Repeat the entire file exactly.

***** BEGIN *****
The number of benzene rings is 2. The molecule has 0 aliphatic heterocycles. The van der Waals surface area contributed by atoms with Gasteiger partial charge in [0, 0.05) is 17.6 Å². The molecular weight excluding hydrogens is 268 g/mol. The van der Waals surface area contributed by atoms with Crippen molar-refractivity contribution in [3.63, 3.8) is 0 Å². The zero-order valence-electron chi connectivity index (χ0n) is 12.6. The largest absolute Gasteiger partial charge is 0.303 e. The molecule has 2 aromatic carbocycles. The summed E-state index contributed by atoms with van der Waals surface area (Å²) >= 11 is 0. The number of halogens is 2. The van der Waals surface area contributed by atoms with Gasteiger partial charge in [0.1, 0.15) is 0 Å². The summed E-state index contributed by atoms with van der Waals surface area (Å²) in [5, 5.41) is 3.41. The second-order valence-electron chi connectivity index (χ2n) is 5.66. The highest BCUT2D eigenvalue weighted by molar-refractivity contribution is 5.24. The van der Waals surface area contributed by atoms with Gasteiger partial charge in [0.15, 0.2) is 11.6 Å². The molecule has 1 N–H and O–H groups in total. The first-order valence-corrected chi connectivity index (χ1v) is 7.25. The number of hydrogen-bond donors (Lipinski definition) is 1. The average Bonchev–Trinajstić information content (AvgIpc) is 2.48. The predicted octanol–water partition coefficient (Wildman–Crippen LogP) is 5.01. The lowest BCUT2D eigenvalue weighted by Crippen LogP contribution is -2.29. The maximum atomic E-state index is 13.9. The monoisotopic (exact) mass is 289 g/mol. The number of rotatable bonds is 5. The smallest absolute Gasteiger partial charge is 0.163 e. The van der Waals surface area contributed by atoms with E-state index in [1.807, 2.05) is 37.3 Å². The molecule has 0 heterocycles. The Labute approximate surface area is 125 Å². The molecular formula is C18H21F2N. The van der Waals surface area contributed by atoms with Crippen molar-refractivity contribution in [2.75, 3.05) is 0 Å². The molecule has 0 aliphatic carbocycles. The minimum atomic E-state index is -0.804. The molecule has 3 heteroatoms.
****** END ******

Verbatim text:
The number of benzene rings is 2. The molecule has 0 aliphatic heterocycles. The van der Waals surface area contributed by atoms with Gasteiger partial charge in [0, 0.05) is 17.6 Å². The molecular weight excluding hydrogens is 268 g/mol. The van der Waals surface area contributed by atoms with Crippen molar-refractivity contribution in [3.63, 3.8) is 0 Å². The zero-order valence-electron chi connectivity index (χ0n) is 12.6. The largest absolute Gasteiger partial charge is 0.303 e. The molecule has 2 aromatic carbocycles. The summed E-state index contributed by atoms with van der Waals surface area (Å²) >= 11 is 0. The number of halogens is 2. The van der Waals surface area contributed by atoms with Gasteiger partial charge in [0.1, 0.15) is 0 Å². The summed E-state index contributed by atoms with van der Waals surface area (Å²) in [5, 5.41) is 3.41. The second-order valence-electron chi connectivity index (χ2n) is 5.66. The highest BCUT2D eigenvalue weighted by molar-refractivity contribution is 5.24. The van der Waals surface area contributed by atoms with Gasteiger partial charge in [0.15, 0.2) is 11.6 Å². The molecule has 1 N–H and O–H groups in total. The first-order valence-corrected chi connectivity index (χ1v) is 7.25. The number of hydrogen-bond donors (Lipinski definition) is 1. The average Bonchev–Trinajstić information content (AvgIpc) is 2.48. The predicted octanol–water partition coefficient (Wildman–Crippen LogP) is 5.01. The lowest BCUT2D eigenvalue weighted by Crippen LogP contribution is -2.29. The maximum atomic E-state index is 13.9. The monoisotopic (exact) mass is 289 g/mol. The number of rotatable bonds is 5. The smallest absolute Gasteiger partial charge is 0.163 e. The van der Waals surface area contributed by atoms with E-state index in [1.807, 2.05) is 37.3 Å². The molecule has 0 heterocycles. The Labute approximate surface area is 125 Å². The molecular formula is C18H21F2N. The van der Waals surface area contributed by atoms with Crippen molar-refractivity contribution in [2.75, 3.05) is 0 Å². The molecule has 0 aliphatic carbocycles. The minimum atomic E-state index is -0.804. The molecule has 3 heteroatoms.